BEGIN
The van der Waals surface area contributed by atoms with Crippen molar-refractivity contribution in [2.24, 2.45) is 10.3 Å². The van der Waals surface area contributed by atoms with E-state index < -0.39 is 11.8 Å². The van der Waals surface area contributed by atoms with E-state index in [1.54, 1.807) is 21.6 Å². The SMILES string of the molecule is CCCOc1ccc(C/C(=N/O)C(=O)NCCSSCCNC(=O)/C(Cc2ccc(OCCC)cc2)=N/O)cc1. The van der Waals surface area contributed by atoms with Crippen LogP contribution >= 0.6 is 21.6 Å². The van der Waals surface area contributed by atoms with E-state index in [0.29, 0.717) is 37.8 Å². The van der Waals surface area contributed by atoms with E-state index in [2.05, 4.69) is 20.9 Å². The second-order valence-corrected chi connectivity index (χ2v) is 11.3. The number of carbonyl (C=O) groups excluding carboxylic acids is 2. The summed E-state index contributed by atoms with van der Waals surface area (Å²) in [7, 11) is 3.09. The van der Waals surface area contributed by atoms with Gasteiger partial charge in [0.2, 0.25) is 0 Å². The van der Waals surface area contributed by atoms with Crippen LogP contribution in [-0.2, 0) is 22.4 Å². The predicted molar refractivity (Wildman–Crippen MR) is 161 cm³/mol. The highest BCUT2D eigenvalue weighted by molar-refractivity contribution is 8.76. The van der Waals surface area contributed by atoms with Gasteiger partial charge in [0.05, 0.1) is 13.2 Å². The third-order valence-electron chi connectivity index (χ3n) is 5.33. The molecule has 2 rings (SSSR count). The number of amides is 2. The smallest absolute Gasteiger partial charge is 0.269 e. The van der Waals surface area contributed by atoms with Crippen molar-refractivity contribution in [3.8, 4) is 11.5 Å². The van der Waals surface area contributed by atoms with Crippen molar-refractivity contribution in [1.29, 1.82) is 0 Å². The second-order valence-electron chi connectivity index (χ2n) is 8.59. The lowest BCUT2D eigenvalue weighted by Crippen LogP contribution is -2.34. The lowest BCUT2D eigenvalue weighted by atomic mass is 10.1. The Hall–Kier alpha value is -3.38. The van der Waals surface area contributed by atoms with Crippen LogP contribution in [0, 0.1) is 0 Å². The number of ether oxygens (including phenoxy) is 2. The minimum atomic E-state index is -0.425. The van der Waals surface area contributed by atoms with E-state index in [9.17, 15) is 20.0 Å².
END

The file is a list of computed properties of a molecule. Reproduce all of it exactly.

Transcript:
The van der Waals surface area contributed by atoms with Crippen molar-refractivity contribution in [2.24, 2.45) is 10.3 Å². The van der Waals surface area contributed by atoms with E-state index < -0.39 is 11.8 Å². The van der Waals surface area contributed by atoms with E-state index in [1.54, 1.807) is 21.6 Å². The SMILES string of the molecule is CCCOc1ccc(C/C(=N/O)C(=O)NCCSSCCNC(=O)/C(Cc2ccc(OCCC)cc2)=N/O)cc1. The van der Waals surface area contributed by atoms with Crippen LogP contribution >= 0.6 is 21.6 Å². The van der Waals surface area contributed by atoms with E-state index in [0.29, 0.717) is 37.8 Å². The van der Waals surface area contributed by atoms with E-state index in [2.05, 4.69) is 20.9 Å². The second-order valence-corrected chi connectivity index (χ2v) is 11.3. The number of carbonyl (C=O) groups excluding carboxylic acids is 2. The summed E-state index contributed by atoms with van der Waals surface area (Å²) in [7, 11) is 3.09. The van der Waals surface area contributed by atoms with Gasteiger partial charge in [0.2, 0.25) is 0 Å². The van der Waals surface area contributed by atoms with Crippen LogP contribution in [-0.2, 0) is 22.4 Å². The predicted molar refractivity (Wildman–Crippen MR) is 161 cm³/mol. The highest BCUT2D eigenvalue weighted by molar-refractivity contribution is 8.76. The van der Waals surface area contributed by atoms with Gasteiger partial charge in [0.05, 0.1) is 13.2 Å². The third-order valence-electron chi connectivity index (χ3n) is 5.33. The molecule has 2 rings (SSSR count). The number of amides is 2. The smallest absolute Gasteiger partial charge is 0.269 e. The van der Waals surface area contributed by atoms with Crippen molar-refractivity contribution in [3.8, 4) is 11.5 Å². The van der Waals surface area contributed by atoms with Crippen molar-refractivity contribution in [1.29, 1.82) is 0 Å². The second-order valence-electron chi connectivity index (χ2n) is 8.59. The lowest BCUT2D eigenvalue weighted by Crippen LogP contribution is -2.34. The lowest BCUT2D eigenvalue weighted by atomic mass is 10.1. The Hall–Kier alpha value is -3.38. The van der Waals surface area contributed by atoms with Crippen LogP contribution in [0, 0.1) is 0 Å². The number of ether oxygens (including phenoxy) is 2. The minimum atomic E-state index is -0.425. The van der Waals surface area contributed by atoms with E-state index in [9.17, 15) is 20.0 Å².